• The anti-inflammatory properties – peanuts treat skin disorders like psoriasis and eczema. The fatty acids present in peanuts also reduce swelling and skin redness. Peanuts contain Vitamin E, zinc and magnesium, which keeps the skin glowing from within and fights the bacteria that lead to acne. The protein content in peanuts also helps with cell regeneration (37).
  • Peanuts contain a relatively good amount of fatty acids  – which is believed to be critical to the brain’s nerve cells. This brain-friendly cell helps with stress management and mood swings to prevent various skin disorders like wrinkles, fine line, and dullness.
  • The fiber in nuts is essential for the elimination of toxins and waste – Toxins inside the body reflect on our outside appearance, causing breakout, dullness and excess oil. Eating peanuts regularly helps flush out excess toxins from the body to give you a healthy skin (38).
  • Peanut is loaded with magnesium (19) which calms our nerve –  muscles and blood vessels to provide better blood flow to the skin. This, in turn, gives you a youthful and healthy skin.
  • Skin damage occurs as a result of oxidation –  a chemical process in which unstable molecules called free radicals to steal electrons from healthy cells. Vitamin E in peanuts defends our skin’s cells against the damage of oxidative stress. It guards our skin against the harsh UV rays of the sun to protect against sunburn and skin damage (39).
  • Signs of aging like wrinkles – discoloration and decreased elasticity are one of our biggest beauty concerns. Peanut contains the significant amount of Vitamin C which is required for the production of collagen. Collagen is required to sustain tendons, skin, and cartilage. It provides firmness and elasticity to the skin to keep it young and supple.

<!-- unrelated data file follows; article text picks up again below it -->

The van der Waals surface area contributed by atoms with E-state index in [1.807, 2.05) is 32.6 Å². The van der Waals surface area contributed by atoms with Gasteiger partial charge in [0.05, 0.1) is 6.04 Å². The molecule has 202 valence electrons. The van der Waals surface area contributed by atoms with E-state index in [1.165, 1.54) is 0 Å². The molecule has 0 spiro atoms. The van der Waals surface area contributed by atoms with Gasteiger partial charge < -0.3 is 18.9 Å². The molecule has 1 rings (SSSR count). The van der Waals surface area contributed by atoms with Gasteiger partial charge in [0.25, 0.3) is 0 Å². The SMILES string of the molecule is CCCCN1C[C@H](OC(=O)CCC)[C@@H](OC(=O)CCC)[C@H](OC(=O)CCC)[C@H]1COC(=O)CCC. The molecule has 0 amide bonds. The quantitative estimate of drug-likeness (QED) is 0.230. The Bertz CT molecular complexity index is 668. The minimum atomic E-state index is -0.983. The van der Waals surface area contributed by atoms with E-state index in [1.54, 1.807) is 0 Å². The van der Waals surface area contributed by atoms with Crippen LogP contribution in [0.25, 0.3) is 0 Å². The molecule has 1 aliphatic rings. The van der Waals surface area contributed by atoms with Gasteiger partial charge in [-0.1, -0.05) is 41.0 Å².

• Beta-carotene – an antioxidant found in peanuts (40) is very critical for skin’s health. It is converted into Vitamin A in the body which helps in the growth and repair of body tissues. Thus peanuts help to heal wounds and bruises at a faster pace.
  • Peanuts are packed with omega 3 fatty acids  which help our skin in many ways (41). Omega 3 fatty acids reduce inflammation in the body to prevent skin eruptions. It lowers the risk of developing squamous cell skin cancer. It also moisturizes and hydrates the skin from within to treat dry and scaly skin. Peanuts are very effective for treating skin problems like pustules, skin rashes and rosacea.
  • Peanut butter facial mask –  is gaining immense popularity these days. Applying natural peanut butter on the face clears away the dirt and impurities to give you a healthy looking skin. Wash your face with a cleanser and then apply peanut butter on your entire face. Allow the mask to dry and then wash it off by massaging your skin slowly in circular motions. Rinse your face with warm water and pat dry. Do a patch test first and then apply it to the entire face as allergic reactions are very common side effects of peanuts. Those who are allergic to peanuts should stay away from it (42).
  • Peanuts for best hair – contain several hair-friendly nutrients that are beneficial for maintaining healthy hair. It contains a high level of omega 3 fatty acids which strengthen scalp health and hair follicles to promote hair growth (43).
  • Peanut is an excellent source of arginine –  an amino acid which is very helpful for treating male pattern baldness and to encourage the growth of healthy hair. It also improves the health of artery walls and prevents blood clotting to improve blood flow. A proper blood flow throughout the body and hair is imperative to get healthy and strong hair.
  • Deficiency in vitamin E  can lead to brittle and weak hair which can easily break. Including proper level of vitamin E in your diet ensures that the hair roots receive a rich supply of hair healthy vitamins to keep them strong and healthy.


  1. 16 Fun Facts about Peanuts & Peanut Butter; Number 13″. US National Peanut Board. 2017. Retrieved 6 December 2017.
  11. 3. Feed values and feeding potential of major agro-byproducts” Retrieved 25 May 2015.